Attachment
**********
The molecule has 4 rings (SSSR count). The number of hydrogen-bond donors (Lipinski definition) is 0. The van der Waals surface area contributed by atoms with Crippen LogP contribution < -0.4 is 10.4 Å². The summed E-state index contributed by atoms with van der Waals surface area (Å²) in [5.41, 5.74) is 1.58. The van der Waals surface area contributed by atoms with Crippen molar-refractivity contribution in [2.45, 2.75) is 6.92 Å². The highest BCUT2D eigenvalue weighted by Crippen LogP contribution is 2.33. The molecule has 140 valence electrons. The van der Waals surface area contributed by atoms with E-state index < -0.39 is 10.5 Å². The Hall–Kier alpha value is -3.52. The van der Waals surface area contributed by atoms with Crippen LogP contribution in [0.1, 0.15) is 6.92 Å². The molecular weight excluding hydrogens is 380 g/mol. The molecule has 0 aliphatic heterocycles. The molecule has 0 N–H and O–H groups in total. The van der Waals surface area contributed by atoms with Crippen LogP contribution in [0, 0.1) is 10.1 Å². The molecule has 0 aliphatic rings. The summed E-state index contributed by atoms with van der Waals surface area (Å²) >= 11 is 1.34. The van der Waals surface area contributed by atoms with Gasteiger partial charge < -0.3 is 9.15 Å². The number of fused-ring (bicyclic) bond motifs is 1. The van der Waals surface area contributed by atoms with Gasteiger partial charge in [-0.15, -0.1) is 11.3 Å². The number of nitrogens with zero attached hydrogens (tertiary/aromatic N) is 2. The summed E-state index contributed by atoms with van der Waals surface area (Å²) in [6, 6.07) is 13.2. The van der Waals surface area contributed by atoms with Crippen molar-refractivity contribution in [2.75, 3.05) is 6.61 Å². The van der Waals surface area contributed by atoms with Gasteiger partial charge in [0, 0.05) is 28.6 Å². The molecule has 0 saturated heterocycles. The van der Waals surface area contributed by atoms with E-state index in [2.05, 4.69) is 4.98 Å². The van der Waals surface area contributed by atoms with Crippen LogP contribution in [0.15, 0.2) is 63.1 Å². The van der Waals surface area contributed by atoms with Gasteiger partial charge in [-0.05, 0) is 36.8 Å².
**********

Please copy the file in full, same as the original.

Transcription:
The molecule has 4 rings (SSSR count). The number of hydrogen-bond donors (Lipinski definition) is 0. The van der Waals surface area contributed by atoms with Crippen LogP contribution < -0.4 is 10.4 Å². The summed E-state index contributed by atoms with van der Waals surface area (Å²) in [5.41, 5.74) is 1.58. The van der Waals surface area contributed by atoms with Crippen molar-refractivity contribution in [2.45, 2.75) is 6.92 Å². The highest BCUT2D eigenvalue weighted by Crippen LogP contribution is 2.33. The molecule has 140 valence electrons. The van der Waals surface area contributed by atoms with E-state index < -0.39 is 10.5 Å². The Hall–Kier alpha value is -3.52. The van der Waals surface area contributed by atoms with Crippen LogP contribution in [0.1, 0.15) is 6.92 Å². The molecular weight excluding hydrogens is 380 g/mol. The molecule has 0 aliphatic heterocycles. The molecule has 0 N–H and O–H groups in total. The van der Waals surface area contributed by atoms with Crippen LogP contribution in [0, 0.1) is 10.1 Å². The molecule has 0 aliphatic rings. The summed E-state index contributed by atoms with van der Waals surface area (Å²) >= 11 is 1.34. The van der Waals surface area contributed by atoms with Gasteiger partial charge < -0.3 is 9.15 Å². The number of fused-ring (bicyclic) bond motifs is 1. The van der Waals surface area contributed by atoms with Gasteiger partial charge in [-0.15, -0.1) is 11.3 Å². The number of nitrogens with zero attached hydrogens (tertiary/aromatic N) is 2. The summed E-state index contributed by atoms with van der Waals surface area (Å²) in [6, 6.07) is 13.2. The van der Waals surface area contributed by atoms with Crippen molar-refractivity contribution in [2.75, 3.05) is 6.61 Å². The van der Waals surface area contributed by atoms with Gasteiger partial charge in [0, 0.05) is 28.6 Å². The molecule has 0 saturated heterocycles. The van der Waals surface area contributed by atoms with E-state index in [2.05, 4.69) is 4.98 Å². The van der Waals surface area contributed by atoms with Crippen LogP contribution in [0.15, 0.2) is 63.1 Å². The van der Waals surface area contributed by atoms with Gasteiger partial charge in [-0.05, 0) is 36.8 Å².